The Social Planning and Research Council of British Columbia (SPARC BC) was established in 1966 and is a leader in applied social research, social policy analysis and community development approaches to social justice. The mission is to work with communities in building a just and healthy society for all. It is a provincial organization with over 16,000 members, governed by a Board of Directors that is representative of all regions of British Columbia.
Lifetime Networks Accessibility Committee receives regular email newsletters from SPARC.
Canadian Disability Benefit Webinar Series
Canadian Disability Benefit Initiative – Disability Without Poverty
The Canadian Disability Benefit Initiative – Disability Without Poverty – is led by people with disabilities. The goal of the initiative is to define the best benefit model that will get people with disabilities out of poverty.
Cerebral Palsy Guide
The Cerebral Palsy Guide is a great source of information, support, and resources to those affected by birth injuries, brain injuries, cerebral palsy, Erb’s palsy or other disabilities.
Have a look at the below a link for the most in-depth resources nationwide to help guide and serve all families with disabilities caused by physical birth injuries:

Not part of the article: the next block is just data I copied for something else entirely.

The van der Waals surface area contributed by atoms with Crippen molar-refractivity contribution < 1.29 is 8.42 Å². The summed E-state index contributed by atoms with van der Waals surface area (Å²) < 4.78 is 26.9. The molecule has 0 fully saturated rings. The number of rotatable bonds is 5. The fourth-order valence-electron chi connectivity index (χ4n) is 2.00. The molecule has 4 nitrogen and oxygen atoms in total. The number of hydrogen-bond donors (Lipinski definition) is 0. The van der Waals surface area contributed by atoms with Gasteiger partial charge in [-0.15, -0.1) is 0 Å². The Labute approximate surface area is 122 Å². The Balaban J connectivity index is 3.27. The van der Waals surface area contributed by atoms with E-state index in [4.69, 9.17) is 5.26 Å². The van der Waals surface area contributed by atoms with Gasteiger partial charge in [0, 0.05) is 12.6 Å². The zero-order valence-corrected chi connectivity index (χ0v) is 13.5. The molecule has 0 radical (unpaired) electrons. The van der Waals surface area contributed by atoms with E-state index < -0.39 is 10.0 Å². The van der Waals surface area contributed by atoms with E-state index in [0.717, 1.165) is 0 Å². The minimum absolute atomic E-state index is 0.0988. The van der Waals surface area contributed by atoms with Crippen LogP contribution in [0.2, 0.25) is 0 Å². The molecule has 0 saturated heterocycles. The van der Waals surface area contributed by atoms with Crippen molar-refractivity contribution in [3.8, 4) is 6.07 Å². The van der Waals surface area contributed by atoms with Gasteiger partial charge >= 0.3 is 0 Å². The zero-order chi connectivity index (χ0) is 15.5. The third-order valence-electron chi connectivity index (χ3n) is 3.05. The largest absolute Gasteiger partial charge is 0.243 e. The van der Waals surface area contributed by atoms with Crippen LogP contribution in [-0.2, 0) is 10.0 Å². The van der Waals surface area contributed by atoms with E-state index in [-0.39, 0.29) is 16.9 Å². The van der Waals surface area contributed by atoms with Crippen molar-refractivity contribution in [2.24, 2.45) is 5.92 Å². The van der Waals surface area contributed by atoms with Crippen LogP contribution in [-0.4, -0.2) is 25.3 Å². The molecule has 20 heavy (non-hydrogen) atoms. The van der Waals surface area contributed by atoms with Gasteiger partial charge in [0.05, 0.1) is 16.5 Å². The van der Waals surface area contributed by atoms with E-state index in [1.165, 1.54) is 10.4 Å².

Definitions of accessibility barriers are included below the form.
Accessibility Feedback Form
You can use this form to report accessibility barriers to Lifetime Networks.
"*" indicates required fields
Accessibility Barrier Definitions
Architectural or physical barriers may include preventing access to a building for an individual who uses a wheelchair, narrow doorways that need to be widened, bathrooms that need to be made accessible, the absence of light alarms for individuals who have a hearing impairment, and the absence of signs in Braille for individuals who are blind.
Environmental barriers can be interpreted as any location or characteristic of the setting that compromises, hinders, or impedes service delivery and the benefits to be gained. These may include the persons served and/or personnel do not feel safe or feel that confidentiality may be risked. Internal barriers may include noise level, lack of sound proof counseling rooms, highly trafficked areas used for service delivery, or type or lack of furnishings and décor that impact the comfort level of the persons served and personnel. In a work environment, lighting may be a barrier if, for instance, fluorescent lighting is used and the flicker precipitates seizure activity in an individual. The physical office environment could present a barrier if it is noisy or is a very open structure and an individual is easily distracted by activity. Fragrances in the workplace could be considered an environmental barrier as many persons have allergic reactions to various smells and do not perform at their best under such conditions.